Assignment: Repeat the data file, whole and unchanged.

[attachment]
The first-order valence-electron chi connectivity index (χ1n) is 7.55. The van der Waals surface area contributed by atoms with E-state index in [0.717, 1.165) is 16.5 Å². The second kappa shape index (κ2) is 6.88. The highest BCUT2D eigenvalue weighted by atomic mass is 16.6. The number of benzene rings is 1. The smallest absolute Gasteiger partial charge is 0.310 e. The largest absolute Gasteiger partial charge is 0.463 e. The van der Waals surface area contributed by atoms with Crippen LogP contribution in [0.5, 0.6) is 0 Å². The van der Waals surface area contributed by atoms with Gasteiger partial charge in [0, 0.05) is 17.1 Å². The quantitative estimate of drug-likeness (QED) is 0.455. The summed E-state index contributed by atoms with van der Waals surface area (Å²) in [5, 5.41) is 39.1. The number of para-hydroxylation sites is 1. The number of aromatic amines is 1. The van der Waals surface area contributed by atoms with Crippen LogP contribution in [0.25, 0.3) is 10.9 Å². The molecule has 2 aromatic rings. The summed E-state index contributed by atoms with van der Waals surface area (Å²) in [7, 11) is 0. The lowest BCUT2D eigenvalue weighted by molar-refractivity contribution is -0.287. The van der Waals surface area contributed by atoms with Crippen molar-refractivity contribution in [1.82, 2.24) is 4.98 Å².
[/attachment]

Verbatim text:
The first-order valence-electron chi connectivity index (χ1n) is 7.55. The van der Waals surface area contributed by atoms with E-state index in [0.717, 1.165) is 16.5 Å². The second kappa shape index (κ2) is 6.88. The highest BCUT2D eigenvalue weighted by atomic mass is 16.6. The number of benzene rings is 1. The smallest absolute Gasteiger partial charge is 0.310 e. The largest absolute Gasteiger partial charge is 0.463 e. The van der Waals surface area contributed by atoms with Crippen LogP contribution in [0.5, 0.6) is 0 Å². The van der Waals surface area contributed by atoms with Gasteiger partial charge in [0, 0.05) is 17.1 Å². The quantitative estimate of drug-likeness (QED) is 0.455. The summed E-state index contributed by atoms with van der Waals surface area (Å²) in [5, 5.41) is 39.1. The number of para-hydroxylation sites is 1. The number of aromatic amines is 1. The van der Waals surface area contributed by atoms with Crippen LogP contribution in [0.25, 0.3) is 10.9 Å². The molecule has 2 aromatic rings. The summed E-state index contributed by atoms with van der Waals surface area (Å²) in [7, 11) is 0. The lowest BCUT2D eigenvalue weighted by molar-refractivity contribution is -0.287. The van der Waals surface area contributed by atoms with Crippen molar-refractivity contribution in [1.82, 2.24) is 4.98 Å².